WASHINGTON – Every county in Maryland has an emergency plan that coordinates responses to crises from natural disasters to chemical accidents. But biological terrorism is a scenario few have even contemplated until now.
While state officials began to prepare three or four years ago for a biological attack, and began phasing that plan in about a year ago, that planning is just now beginning to filter down to the county level.
“We have a general idea of what we need to do up here, we just haven’t completed the plan yet,” said Eric Cvetnick, a resident nurse with the Garrett County Health Department who deals with communicable diseases. “Our pants are down, so to speak.”
Many counties said they do not have a specific bioterrorism response plan and would be forced to rely on the state and federal governments if an attack occurred.
“For us to be responsive, a local health department or a county would have to have an awful lot of resources from the state or federal government,” said Carroll County Health Officer Larry Leitch.
Phil Taylor, director of emergency services for Queen Anne’s County, agreed that smaller counties lack resources and would need help to implement their plans.
“The state might be OK,” he said. “Frankly, if the bad thing happened here, the first call I would make would be to the state. We’d be strictly reactionary.”
Taylor said most of the emergency response personnel in his rural county are volunteers.
“We don’t have a major airport here, we don’t even have a hospital,” he said. “There’s more cornfields than Cadillacs. We rely on our national defense to keep the bad guys out.”
Taylor and others predicted that a bioterrorist would likely strike an urban area first and the larger jurisdictions in the state seem to be farther ahead on a response, both in terms of planning and resources.
Montgomery County became concerned with the threat of bioterrorism four years ago, and incorporated a mock bioterrorist attack in an emergency response drill last November.
“You’re never as prepared as you want to be, but we’re been working on this for three years now, and we’ve been working hard,” said Richard Helfrich, a senior administrator in Montgomery County’s Public Health Services.
Since that November scenario, Helfrich said the federal government has set up a stockpile of “hundreds of thousands” of medications and supplies that would be accessible to counties throughout the state in the event of an actual attack.
While urban areas might be more likely targets, rural counties know they have to be prepared. Ed Birkmire, director of environmental health and chairman of the local emergency planning committee in Kent County, said terrorists could really scare Americans by striking rural areas, which are assumed to be safe.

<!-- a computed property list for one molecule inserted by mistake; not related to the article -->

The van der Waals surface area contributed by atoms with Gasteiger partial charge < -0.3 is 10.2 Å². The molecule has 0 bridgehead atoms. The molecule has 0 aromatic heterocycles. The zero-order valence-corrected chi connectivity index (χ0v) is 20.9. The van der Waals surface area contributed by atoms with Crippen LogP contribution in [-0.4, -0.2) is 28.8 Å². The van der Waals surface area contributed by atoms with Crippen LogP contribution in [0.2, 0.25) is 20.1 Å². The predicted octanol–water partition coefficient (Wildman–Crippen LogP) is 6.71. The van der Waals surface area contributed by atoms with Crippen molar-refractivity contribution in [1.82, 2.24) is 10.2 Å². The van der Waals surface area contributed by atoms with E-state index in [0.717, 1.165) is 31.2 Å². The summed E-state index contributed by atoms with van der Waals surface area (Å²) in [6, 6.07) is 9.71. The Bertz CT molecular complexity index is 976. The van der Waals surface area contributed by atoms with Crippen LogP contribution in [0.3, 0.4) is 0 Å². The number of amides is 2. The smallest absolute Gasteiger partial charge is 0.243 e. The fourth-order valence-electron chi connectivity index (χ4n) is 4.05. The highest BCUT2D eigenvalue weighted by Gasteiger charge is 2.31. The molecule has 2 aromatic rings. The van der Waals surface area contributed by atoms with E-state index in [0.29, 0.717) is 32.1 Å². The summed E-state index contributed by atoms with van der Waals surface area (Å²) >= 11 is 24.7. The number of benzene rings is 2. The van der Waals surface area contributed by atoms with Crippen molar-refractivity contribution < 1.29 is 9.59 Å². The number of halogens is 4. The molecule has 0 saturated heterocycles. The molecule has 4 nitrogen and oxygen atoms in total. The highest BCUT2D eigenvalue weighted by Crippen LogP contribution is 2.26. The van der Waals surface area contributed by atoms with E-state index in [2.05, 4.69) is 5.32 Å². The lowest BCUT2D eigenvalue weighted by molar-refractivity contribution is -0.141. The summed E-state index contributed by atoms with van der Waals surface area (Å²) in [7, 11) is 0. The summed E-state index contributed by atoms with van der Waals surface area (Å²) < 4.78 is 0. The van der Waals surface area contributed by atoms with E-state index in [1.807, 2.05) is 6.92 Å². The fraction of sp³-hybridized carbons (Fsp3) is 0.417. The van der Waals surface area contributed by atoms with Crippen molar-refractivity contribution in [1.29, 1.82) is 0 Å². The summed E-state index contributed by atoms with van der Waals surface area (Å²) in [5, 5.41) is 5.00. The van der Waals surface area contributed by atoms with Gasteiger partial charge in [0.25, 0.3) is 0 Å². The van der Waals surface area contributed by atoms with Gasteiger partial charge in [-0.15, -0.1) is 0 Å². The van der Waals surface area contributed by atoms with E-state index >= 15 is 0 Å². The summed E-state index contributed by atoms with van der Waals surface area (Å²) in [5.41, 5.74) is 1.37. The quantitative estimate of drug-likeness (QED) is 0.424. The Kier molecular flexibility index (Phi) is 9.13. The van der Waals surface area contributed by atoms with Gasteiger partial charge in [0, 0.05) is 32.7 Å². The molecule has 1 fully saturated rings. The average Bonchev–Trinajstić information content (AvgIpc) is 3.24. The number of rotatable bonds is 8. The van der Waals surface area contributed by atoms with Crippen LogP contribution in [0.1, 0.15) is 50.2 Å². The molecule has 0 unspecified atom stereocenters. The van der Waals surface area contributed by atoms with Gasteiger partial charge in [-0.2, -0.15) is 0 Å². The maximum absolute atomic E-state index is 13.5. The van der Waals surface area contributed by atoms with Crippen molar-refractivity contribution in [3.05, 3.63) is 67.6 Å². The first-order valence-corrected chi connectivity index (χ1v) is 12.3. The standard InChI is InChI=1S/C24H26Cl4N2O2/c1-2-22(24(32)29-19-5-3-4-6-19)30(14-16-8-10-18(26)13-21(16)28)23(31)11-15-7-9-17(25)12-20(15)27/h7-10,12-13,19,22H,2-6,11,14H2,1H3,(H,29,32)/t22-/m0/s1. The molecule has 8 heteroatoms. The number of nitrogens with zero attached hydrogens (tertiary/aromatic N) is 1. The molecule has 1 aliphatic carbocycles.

Birkmire said Kent County does not have a solid plan for dealing with bioterrorism in place, “but we’re working on it.”
Julie Casani, the Department of Health and Mental Hygiene official in charge of the state’s bioterror response plan, said people should not be too concerned if their county does not have a plan. She said the state will monitor health trends and notify the counties of any possible outbreaks.
Detection and early notification are the first line of defense against bioterrorism, and can allow for relatively simple treatment. The state has a system to monitor potential outbreaks of biological agents, and lines of communication between the state and the counties means that even small jurisdictions would know if anything happened.
That communication is vital: Leitch said local medical personnel might not recognize a biological agent if the outbreak starts in a rural area.
“If the doctor doesn’t diagnose it immediately, the patient could be in trouble. You don’t have a lot of time research to identify it,” he said.
Taylor said educating doctors and nurses is the key to combating a biological attack, and that the state has been fairly good at making education available.
“Education is really one of the only weapons we have in our arsenal, and probably our best weapon,” said Taylor. Casani said there are a lot of training programs scheduled for the next six months throughout the state.
“The good news is that for a lot of biological agents, the antibiotics are common and they are out there,” Casani said.
But some, like Charles County, do not have a stockpile of those medications. They said their first response to a report of a disaster would be to call in help.
“One of the negatives about the whole thing, we have to rely on other counties or the state or the even federal government,” said Don McGuire, director of emergency services for Charles County. “We need the equipment and the training, then you could put the plan into place.”
McGuire said the state has done a good job getting together resources as well as plans and equipment. He said they have identified everything, but now is the time to implement it.
“The state or the feds have to come up with the funding,” McGuire said. “Don’t give us another mandate. We don’t have the funds to do what we need to do.”
But Montgomery County’s Helfrich offered encouragement to smaller counties.
“We do a lot of stuff on a shoestring, and we do a lot of stuff on virtually no money,” he said, adding that good planning takes cooperation from every angle that would be involved in an attack.